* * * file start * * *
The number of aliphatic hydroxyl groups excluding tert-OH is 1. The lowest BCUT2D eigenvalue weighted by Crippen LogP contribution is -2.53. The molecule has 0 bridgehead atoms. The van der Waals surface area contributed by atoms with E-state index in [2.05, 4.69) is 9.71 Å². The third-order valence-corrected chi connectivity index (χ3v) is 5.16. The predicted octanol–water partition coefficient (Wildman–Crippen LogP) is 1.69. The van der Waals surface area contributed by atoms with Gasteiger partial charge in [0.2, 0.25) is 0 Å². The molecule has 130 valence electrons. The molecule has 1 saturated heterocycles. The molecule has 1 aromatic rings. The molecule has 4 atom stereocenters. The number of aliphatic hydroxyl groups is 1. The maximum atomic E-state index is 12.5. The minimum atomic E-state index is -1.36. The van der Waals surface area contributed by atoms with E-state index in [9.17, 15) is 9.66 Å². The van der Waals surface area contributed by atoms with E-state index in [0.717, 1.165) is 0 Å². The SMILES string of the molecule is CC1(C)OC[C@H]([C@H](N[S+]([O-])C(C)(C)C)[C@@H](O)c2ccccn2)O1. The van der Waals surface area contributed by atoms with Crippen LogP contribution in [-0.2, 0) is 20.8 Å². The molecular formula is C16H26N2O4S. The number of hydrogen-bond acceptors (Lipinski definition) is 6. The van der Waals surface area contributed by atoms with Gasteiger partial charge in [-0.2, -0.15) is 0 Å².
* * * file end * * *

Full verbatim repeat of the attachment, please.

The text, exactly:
The number of aliphatic hydroxyl groups excluding tert-OH is 1. The lowest BCUT2D eigenvalue weighted by Crippen LogP contribution is -2.53. The molecule has 0 bridgehead atoms. The van der Waals surface area contributed by atoms with E-state index in [2.05, 4.69) is 9.71 Å². The third-order valence-corrected chi connectivity index (χ3v) is 5.16. The predicted octanol–water partition coefficient (Wildman–Crippen LogP) is 1.69. The van der Waals surface area contributed by atoms with Gasteiger partial charge in [0.2, 0.25) is 0 Å². The molecule has 130 valence electrons. The molecule has 1 saturated heterocycles. The molecule has 1 aromatic rings. The molecule has 4 atom stereocenters. The number of aliphatic hydroxyl groups is 1. The maximum atomic E-state index is 12.5. The minimum atomic E-state index is -1.36. The van der Waals surface area contributed by atoms with E-state index in [9.17, 15) is 9.66 Å². The van der Waals surface area contributed by atoms with E-state index in [0.717, 1.165) is 0 Å². The SMILES string of the molecule is CC1(C)OC[C@H]([C@H](N[S+]([O-])C(C)(C)C)[C@@H](O)c2ccccn2)O1. The van der Waals surface area contributed by atoms with Crippen LogP contribution in [-0.2, 0) is 20.8 Å². The molecular formula is C16H26N2O4S. The number of hydrogen-bond acceptors (Lipinski definition) is 6. The van der Waals surface area contributed by atoms with Gasteiger partial charge in [-0.2, -0.15) is 0 Å².